Photo by Fabio Piva

How Women Are Fighting For Representation in Latin American and Spanish Battle Rap

While Cardi B and Nicki Minaj dominate in the U.S., women in this scene are still waiting for their break.

By Thor Benson

They say a large crowd of people is capable of anything. As I entered Red Bull’s Batalla de los Gallos International Final, a freestyle battle rap tournament that took place in Buenos Aires on December 9, this particular crowd felt more unified and determined than any I’ve witnessed. They filled the stadium to the brim. The synchronized chants of the crowd sounded like an approaching army. Fists were raised into the air, demanding that the show begin.

Batalla de los Gallos features freestyle rap artists from all around the Spanish-speaking world. Rappers from Spain, Colombia, Argentina and elsewhere congregate in front of these crowds to see whose skills are best. It’s been going on since 2005, and these events that happen throughout the year often draw well over 10,000 people. The judges choose a winner who does not receive a tangible prize, but victory can launch a career. Arkano of Spain and Aczino of Mexico, for examples, are two performers who have become bigger in the Latin American and Spanish rap scenes because of these battles.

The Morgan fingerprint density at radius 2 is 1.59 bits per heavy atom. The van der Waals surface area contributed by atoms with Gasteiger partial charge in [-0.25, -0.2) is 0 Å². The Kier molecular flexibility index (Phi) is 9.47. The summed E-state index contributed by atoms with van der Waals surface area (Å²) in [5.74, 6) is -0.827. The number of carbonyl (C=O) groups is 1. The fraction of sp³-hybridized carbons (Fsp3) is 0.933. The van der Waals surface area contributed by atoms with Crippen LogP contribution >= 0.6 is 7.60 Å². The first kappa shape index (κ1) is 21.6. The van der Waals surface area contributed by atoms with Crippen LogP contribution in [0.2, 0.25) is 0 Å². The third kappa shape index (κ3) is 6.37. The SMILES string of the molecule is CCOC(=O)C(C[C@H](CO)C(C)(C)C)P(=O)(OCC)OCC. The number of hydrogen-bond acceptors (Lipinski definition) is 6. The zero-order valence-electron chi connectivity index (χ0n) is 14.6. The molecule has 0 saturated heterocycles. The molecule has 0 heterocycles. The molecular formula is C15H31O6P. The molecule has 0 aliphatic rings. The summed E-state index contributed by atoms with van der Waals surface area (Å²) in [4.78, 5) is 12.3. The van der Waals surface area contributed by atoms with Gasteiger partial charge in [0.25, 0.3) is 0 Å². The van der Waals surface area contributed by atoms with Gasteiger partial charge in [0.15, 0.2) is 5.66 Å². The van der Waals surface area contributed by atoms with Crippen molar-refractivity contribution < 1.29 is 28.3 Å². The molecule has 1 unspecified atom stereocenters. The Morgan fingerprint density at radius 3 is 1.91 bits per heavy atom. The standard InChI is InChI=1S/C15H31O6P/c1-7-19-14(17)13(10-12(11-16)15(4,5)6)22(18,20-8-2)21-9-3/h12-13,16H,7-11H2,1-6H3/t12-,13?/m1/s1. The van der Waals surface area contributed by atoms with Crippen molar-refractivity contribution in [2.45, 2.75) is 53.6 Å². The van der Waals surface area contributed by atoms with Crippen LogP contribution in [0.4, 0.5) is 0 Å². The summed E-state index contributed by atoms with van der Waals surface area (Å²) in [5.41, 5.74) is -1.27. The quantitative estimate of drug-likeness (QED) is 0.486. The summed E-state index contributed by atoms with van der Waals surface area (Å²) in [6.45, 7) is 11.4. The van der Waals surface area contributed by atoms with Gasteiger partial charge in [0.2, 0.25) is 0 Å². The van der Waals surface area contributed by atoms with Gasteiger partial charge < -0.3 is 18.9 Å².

Across Facebook, Twitter, and Instagram, both artists have reached over a million followers, and in 2016, Arkano set the Guinness World Record for longest rap freestyle by performing for over 24 hours in a public square in Madrid.

Though the number of women attending these battles is growing every year, the audience at these events is largely young men, and a woman has never been among the international tournament's final competitors, including this year in Buenos Aires. It’s indicative of the culture that surrounds the battle rap scene where Latin American and Spanish machismo goes full-bore.

Guillermo Rodríguez Godínez, 24, who performs as Arkano, told me that many of the men competing tend to use sexist language. He admits that women are often objectified and hyper-sexualized. But, having been introduced to hip-hop by his older sister who was a rapper and graffiti artist herself in their Spanish hometown, Alicante, Arkano tries to do things differently.